Kate:                That is a great question and it’s a really important one and one that I get asked quite often, actually.  Exercise intensity is really important because if you push yourself too much, you could leave yourself feeling sore and tired, which we don’t want, obviously, but if you don’t push yourself enough, then you’re potentially not going to get the benefits of what it is you’re trying to achieve.  It’s important we find that balance and that happy medium with intensity.  In the clinic here, we use tools like heartrate monitors and ratings of exertion to measure whether people are working at their right intensity.  When my clients are working out independently at home, I get them to use a really simple test called the Talk Test.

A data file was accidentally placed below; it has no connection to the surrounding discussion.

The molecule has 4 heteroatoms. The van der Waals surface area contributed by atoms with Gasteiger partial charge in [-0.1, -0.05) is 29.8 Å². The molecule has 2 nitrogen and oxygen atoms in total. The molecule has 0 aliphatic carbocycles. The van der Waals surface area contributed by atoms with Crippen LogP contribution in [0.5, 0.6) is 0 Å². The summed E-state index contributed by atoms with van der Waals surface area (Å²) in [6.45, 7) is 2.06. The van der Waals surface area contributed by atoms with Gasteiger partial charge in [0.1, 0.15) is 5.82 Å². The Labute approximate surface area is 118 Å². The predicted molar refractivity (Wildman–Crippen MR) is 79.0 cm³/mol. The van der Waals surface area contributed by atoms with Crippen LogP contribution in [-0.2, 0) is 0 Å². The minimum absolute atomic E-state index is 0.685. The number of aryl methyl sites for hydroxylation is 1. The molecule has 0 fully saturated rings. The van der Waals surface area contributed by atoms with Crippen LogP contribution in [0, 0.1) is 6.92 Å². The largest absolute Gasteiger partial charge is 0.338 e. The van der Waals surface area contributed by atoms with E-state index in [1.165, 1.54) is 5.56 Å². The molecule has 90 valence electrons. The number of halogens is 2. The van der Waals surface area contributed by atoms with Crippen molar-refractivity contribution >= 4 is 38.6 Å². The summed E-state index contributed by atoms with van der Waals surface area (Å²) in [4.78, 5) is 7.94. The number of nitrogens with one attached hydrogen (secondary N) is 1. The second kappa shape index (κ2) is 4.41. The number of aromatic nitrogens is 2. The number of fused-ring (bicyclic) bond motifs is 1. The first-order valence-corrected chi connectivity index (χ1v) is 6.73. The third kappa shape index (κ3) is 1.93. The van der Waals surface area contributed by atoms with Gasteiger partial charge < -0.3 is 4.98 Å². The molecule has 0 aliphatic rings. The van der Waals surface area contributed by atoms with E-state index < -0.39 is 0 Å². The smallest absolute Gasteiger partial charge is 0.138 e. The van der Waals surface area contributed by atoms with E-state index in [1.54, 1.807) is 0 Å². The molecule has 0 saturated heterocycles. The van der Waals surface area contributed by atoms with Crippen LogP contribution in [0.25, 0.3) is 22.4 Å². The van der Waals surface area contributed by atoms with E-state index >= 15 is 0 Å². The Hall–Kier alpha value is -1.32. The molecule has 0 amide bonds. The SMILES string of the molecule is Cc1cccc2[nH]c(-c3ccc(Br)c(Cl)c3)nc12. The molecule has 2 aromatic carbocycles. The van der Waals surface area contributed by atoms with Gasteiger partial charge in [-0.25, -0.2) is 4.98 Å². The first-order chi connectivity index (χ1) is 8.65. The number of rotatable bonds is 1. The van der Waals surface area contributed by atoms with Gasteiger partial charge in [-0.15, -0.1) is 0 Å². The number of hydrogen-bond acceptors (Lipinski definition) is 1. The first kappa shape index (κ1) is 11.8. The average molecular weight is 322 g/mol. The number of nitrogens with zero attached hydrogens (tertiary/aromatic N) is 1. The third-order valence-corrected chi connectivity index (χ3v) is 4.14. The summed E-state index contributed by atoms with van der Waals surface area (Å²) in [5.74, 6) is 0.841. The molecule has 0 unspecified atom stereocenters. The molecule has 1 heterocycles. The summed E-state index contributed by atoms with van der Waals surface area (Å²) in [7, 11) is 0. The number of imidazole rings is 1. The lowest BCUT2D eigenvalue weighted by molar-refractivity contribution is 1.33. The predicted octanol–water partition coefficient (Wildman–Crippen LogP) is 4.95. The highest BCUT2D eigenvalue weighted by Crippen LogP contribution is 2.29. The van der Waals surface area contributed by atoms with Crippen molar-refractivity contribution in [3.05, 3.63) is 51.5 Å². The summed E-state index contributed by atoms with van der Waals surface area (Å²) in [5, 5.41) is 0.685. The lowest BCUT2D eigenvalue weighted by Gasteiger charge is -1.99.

Basically, what that means is, when you’re exercising, so whether you’d be going for a walk, or going for a swim or whatever it is that you’re doing, you should be able to, if you were with someone, hold a short conversation with them.  If you’re finding that you’re having to stop and take a breath and it’s becoming quite hard to hold that conversation, or if you could imagine that you were, you’re probably pushing too hard.  On the flipside to that, if you could breakout into a song, if you could sing, then you’re actually not working hard enough.  That’s a really good basic test that you can use to find the right level of intensity.

Joe:                 That’s a great tool.  Is there any specific type of exercise that someone can do right now that will help them get better with treatment?